Abijah Pond Everett, a business man of San Francisco, residing in Alameda, was born in Foxborough, Norfolk county, Massachusetts, August 10, 1820, of an old Massachusetts family. His father, Daniel Everett, was also born in that State, in 1776, and died in May, 1855, in the same State. He was Captain in the war of 1812, stationed at South Boston, and was a farmer by occupation. Mr. Everett's mother's maiden name was Clarissa Pond, and she also was a native of Massachusetts. In that family were six children, of whom one died young and three are now living.
The youngest of these, our subject, was brought up on his father's farm until he was fifteen years old. He then served a seven years' apprenticeship in a Boston grocery. Next he was at Para, Brazil, on the Amazon river, in charge of the business of a gentleman who was absent two years in the United States. Then Mr. Everett returned home on account of ill health. Within two months he embarked as supercargo on board a trading expedition to the northwest portion of Africa, visiting Gambia, Cathaw, Basaw and Gore -- the latter point being the most western on the coast of Africa. In six months he was back at Boston. Four months afterward he left for Honolulu, arriving there in March, 1846, and resided there about fifteen years, engaged in auctioneering and commission.
In the meantime, in 1850, he visited San Francisco, being in this city four months. In 1851 he was appointed Chilian (sic) Consul at Honolulu, which position he filled as long as he resided there. During his residence there he was under the reigns of Kings Kamehameha III and IV, and Kamehameha V came into power about the time he left there. Also, while he was a resident of Honolulu, he married in 1851, Carmen Escainilla de Rodreigus Vide, a native of Santiago, Chili (sic). Rodreigus Vide, her father, was then Chilian (sic) Consul at Honolulu. He died in 1851 leaving two daughters. The other daughter married Robert C. Janion, an Englishman, who succeeded Vide to the consular office; finally Mr. Everett succeeded Mr. Janion to the same position.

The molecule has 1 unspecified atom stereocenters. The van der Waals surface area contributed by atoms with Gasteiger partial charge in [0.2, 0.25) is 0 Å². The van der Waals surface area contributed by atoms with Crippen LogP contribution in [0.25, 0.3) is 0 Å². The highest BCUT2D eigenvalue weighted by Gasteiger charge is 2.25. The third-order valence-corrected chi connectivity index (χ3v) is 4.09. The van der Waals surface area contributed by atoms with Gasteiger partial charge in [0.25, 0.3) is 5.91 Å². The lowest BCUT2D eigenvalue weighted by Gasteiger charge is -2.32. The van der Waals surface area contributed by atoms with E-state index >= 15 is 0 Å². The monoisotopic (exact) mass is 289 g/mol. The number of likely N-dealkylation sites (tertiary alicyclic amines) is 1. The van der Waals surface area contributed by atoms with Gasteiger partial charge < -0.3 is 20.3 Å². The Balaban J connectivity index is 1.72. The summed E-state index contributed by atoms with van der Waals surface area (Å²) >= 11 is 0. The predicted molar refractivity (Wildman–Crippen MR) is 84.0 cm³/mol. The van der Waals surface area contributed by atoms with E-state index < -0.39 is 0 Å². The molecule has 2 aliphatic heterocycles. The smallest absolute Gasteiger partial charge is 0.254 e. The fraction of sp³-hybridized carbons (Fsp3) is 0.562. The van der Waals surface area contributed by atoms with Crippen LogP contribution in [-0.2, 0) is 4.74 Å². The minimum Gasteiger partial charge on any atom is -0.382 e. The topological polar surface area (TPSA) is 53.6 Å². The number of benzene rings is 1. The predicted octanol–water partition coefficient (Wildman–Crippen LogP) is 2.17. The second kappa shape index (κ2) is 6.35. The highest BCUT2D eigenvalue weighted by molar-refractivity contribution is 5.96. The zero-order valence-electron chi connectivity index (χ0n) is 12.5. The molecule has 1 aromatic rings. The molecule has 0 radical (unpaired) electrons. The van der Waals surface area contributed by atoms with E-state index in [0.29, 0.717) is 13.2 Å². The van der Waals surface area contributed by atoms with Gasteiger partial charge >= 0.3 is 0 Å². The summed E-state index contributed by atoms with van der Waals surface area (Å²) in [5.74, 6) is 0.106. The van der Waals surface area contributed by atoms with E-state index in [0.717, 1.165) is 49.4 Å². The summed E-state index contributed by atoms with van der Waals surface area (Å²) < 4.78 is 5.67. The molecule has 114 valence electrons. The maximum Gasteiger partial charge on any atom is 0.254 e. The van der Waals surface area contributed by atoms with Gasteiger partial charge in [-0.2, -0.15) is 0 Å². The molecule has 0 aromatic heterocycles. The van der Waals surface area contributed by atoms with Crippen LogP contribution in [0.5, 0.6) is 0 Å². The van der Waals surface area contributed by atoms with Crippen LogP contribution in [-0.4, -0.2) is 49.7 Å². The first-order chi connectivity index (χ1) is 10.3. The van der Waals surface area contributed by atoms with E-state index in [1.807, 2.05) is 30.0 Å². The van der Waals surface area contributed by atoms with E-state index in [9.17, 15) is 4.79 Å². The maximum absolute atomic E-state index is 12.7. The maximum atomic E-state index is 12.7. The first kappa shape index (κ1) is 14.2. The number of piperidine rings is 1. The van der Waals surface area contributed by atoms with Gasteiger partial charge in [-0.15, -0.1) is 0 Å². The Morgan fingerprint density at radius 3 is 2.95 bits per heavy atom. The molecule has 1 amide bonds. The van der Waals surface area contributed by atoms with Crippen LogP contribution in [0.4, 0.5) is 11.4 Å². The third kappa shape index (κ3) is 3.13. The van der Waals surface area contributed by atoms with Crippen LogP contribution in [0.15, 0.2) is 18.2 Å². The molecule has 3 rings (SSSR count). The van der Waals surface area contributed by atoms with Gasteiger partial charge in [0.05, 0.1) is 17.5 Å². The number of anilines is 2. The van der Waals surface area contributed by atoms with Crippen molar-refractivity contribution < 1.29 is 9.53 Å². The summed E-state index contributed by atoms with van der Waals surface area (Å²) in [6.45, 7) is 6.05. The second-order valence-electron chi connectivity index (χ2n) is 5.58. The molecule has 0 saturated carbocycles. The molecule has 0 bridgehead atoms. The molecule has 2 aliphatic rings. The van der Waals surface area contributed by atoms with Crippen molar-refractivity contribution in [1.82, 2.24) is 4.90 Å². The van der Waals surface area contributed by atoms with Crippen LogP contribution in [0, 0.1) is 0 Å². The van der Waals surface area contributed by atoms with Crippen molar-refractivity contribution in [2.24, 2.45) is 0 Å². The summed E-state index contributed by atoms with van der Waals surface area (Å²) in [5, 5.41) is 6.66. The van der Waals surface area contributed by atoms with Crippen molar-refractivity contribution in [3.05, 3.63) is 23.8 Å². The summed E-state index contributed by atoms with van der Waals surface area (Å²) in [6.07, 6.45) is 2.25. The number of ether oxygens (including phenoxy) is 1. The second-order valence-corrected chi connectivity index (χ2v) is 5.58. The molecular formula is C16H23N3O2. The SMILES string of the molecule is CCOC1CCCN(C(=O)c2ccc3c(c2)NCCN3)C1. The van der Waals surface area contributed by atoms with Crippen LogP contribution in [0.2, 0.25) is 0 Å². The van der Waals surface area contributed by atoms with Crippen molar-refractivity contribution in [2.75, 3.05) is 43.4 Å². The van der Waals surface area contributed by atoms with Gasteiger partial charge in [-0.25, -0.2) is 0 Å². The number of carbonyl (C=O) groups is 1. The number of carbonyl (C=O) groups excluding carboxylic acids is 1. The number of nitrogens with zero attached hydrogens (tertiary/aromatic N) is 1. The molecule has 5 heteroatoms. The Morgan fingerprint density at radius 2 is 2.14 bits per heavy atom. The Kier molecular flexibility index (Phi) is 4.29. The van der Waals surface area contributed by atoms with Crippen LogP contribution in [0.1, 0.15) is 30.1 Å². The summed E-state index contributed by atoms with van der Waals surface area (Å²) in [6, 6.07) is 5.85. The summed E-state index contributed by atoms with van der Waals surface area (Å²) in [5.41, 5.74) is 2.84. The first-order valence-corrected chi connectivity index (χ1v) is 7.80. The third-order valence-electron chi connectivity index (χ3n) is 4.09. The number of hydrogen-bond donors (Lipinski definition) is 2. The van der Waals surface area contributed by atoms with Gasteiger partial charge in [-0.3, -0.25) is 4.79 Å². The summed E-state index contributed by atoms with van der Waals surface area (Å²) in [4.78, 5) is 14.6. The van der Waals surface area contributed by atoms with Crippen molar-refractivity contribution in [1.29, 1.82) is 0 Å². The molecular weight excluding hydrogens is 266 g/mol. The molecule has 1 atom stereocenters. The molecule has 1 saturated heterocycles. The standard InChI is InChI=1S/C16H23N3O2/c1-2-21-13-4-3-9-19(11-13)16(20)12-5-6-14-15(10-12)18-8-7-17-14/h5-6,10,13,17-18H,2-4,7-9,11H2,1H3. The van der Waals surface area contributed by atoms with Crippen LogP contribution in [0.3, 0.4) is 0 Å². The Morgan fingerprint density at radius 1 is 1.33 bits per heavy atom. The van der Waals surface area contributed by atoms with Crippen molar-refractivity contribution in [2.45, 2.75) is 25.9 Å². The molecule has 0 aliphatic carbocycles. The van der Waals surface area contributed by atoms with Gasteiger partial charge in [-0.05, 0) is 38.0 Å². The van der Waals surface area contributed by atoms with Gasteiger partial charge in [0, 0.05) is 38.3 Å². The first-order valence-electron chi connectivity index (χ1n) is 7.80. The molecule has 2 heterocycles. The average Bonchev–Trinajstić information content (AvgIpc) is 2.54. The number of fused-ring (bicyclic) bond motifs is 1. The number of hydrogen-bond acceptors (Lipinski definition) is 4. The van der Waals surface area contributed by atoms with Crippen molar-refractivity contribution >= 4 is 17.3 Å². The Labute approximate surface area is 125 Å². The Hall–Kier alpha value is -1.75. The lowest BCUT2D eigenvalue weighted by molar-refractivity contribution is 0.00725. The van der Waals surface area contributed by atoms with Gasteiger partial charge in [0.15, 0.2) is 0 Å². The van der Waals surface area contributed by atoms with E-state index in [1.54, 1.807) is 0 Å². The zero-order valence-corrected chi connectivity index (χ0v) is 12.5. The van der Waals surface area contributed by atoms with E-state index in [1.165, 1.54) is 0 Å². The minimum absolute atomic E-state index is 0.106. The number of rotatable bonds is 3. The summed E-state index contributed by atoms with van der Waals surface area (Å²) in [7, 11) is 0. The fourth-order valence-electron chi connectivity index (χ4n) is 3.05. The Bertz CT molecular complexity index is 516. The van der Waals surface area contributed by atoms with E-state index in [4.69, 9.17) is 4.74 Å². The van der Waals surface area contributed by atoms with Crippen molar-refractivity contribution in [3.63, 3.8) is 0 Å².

In 1861 Mr. Everett disposed of his business in Honolulu, resigned the consulship and moved to San Francisco. His first business association here was with the house of McRuer & Merrill, commission merchants, on California street. He was next salesman and auctioneer for another party nearly eight years. For the past seventeen years he has been in business for himself at 405 Front street. He moved to Alameda in 1881. Politically he is an ardent Republican. His first presidential vote was cast for Abraham Lincoln for his second term. April 11, 1887, he was elected a member of the Board of Trustees of Alameda.
His first wife died in October, 1864, the mother of four sons, living. His present wife he married in 1877.
Transcribed 4-29-05 Marilyn R. Pankey.
Source: "The Bay of San Francisco," Vol. 2, pages 66-67, Lewis Publishing Co, 1892.
© 2005 Marilyn R. Pankey.